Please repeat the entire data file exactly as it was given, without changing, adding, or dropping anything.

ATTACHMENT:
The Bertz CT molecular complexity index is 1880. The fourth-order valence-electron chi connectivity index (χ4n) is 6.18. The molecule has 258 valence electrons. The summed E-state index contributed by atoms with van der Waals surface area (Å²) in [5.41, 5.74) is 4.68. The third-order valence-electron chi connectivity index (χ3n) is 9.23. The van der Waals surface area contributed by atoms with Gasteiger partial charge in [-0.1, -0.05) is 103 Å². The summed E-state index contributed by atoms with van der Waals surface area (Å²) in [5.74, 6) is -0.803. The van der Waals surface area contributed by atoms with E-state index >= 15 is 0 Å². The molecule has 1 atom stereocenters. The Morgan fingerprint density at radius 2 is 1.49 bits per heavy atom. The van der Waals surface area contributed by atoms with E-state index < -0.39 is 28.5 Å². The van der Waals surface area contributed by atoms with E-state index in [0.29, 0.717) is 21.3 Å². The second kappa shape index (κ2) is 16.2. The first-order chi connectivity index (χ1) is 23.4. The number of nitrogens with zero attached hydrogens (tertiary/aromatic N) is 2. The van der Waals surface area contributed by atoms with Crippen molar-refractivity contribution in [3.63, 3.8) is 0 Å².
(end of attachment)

The Bertz CT molecular complexity index is 1880. The fourth-order valence-electron chi connectivity index (χ4n) is 6.18. The molecule has 258 valence electrons. The summed E-state index contributed by atoms with van der Waals surface area (Å²) in [5.41, 5.74) is 4.68. The third-order valence-electron chi connectivity index (χ3n) is 9.23. The van der Waals surface area contributed by atoms with Gasteiger partial charge in [-0.1, -0.05) is 103 Å². The summed E-state index contributed by atoms with van der Waals surface area (Å²) in [5.74, 6) is -0.803. The van der Waals surface area contributed by atoms with E-state index >= 15 is 0 Å². The molecule has 1 atom stereocenters. The Morgan fingerprint density at radius 2 is 1.49 bits per heavy atom. The van der Waals surface area contributed by atoms with E-state index < -0.39 is 28.5 Å². The van der Waals surface area contributed by atoms with E-state index in [0.29, 0.717) is 21.3 Å². The second kappa shape index (κ2) is 16.2. The first-order chi connectivity index (χ1) is 23.4. The number of nitrogens with zero attached hydrogens (tertiary/aromatic N) is 2. The van der Waals surface area contributed by atoms with Crippen molar-refractivity contribution in [3.63, 3.8) is 0 Å².